Preparing for Principal Adverse Impacts Reporting under the SFDR

Preparing for Principal Adverse Impacts Reporting under the SFDR

New Irish Funds Research highlights Significant Data Challenges 

The EU Sustainable Finance Disclosure Regulation (SFDR) has applied on a “Level 1” or high-level principles basis since 10 March 2021. The next significant milestone in the implementation of the SFDR is the application of the detailed “Level 2” measures or Regulatory Technical Standards (RTS). Among other obligations, the RTS set out detailed and prescriptive requirements in relation to reporting on the principal adverse impacts of investment decisions on sustainability factors (PAI) via a standardised template or PAI Statement. This includes a range of mandatory and optional PAI indicators for Managers to report on alongside more qualitative aspects. While the European Commission recently announced a 6-month delay in the application of the RTS, much remains to be done in order to prepare for the reporting of ESG metrics. 

Irish Funds has recently published a paper to assist asset managers in preparing for reporting on principal adverse impacts. The paper includes a survey of ESG Data Vendors and the findings, summarised below, underscore the ESG data challenges associated with PAI reporting. The findings reveal patchy coverage on several ESG data points and a wide range of variance in the reported data with low levels of comparability.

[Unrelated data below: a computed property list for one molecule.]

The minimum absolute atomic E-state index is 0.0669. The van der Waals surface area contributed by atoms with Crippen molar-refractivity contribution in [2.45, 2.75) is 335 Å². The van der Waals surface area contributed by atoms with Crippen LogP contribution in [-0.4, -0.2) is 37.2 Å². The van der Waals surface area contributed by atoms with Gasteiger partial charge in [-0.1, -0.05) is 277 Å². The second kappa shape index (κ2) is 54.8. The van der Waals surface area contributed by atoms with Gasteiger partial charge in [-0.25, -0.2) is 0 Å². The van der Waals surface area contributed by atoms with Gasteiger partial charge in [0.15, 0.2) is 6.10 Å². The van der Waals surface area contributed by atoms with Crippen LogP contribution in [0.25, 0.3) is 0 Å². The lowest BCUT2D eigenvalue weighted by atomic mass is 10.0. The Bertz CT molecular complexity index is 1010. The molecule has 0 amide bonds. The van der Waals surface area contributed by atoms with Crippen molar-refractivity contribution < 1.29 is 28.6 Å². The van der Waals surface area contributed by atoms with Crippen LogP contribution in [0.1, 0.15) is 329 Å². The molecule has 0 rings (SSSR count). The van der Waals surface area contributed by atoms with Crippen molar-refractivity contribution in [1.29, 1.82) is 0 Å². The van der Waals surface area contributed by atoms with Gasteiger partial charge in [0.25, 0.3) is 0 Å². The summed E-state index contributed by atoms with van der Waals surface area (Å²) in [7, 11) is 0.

Nine Data Vendors responded to the research request covering a range of Data Vendors in both the traditional and alternatives spaces. The data was reviewed for coverage, variance and comparability. It is important to note that the data analysed refers to vendor data available up to May 2021. 


The key findings of the analysis are:

  • Data is generally available for only eight of the 14 mandatory PAI relating to investee companies and that data can vary considerably between Data Vendors.
  • There is good coverage on the Greenhouse Gas (“GHG”) emissions, carbon footprint, carbon intensity and board diversity. However, across these indicators there was a wide variance in the data provided.
  • For biodiversity, water emissions, hazardous waste and gender pay gap, there was limited information reported. In some cases, only three companies in the sample portfolio were covered.
  • For the indicators applicable to investments in sovereigns and supranationals there was data provided by four Data Vendors and the range of information varied across all Data Vendors.

Data variance

For a number of the indicators there is wide variance amongst the data points provided by the Data Vendors being used to meet the specifications of the PAI indicators. This wide variance could impact on the creditability of the data reported. The Irish Funds analysis covered the data points for Scope 1 and 2 Greenhouse Gas emissions (GHG) and carbon intensity.

Analysis of the variance in the data points identified the following findings:

  • For scope 1 GHG, the range of data provided showed differences of between 10% and 50%.
  • For scope 2 GHG, the range of data provided showed differences greater than 50%.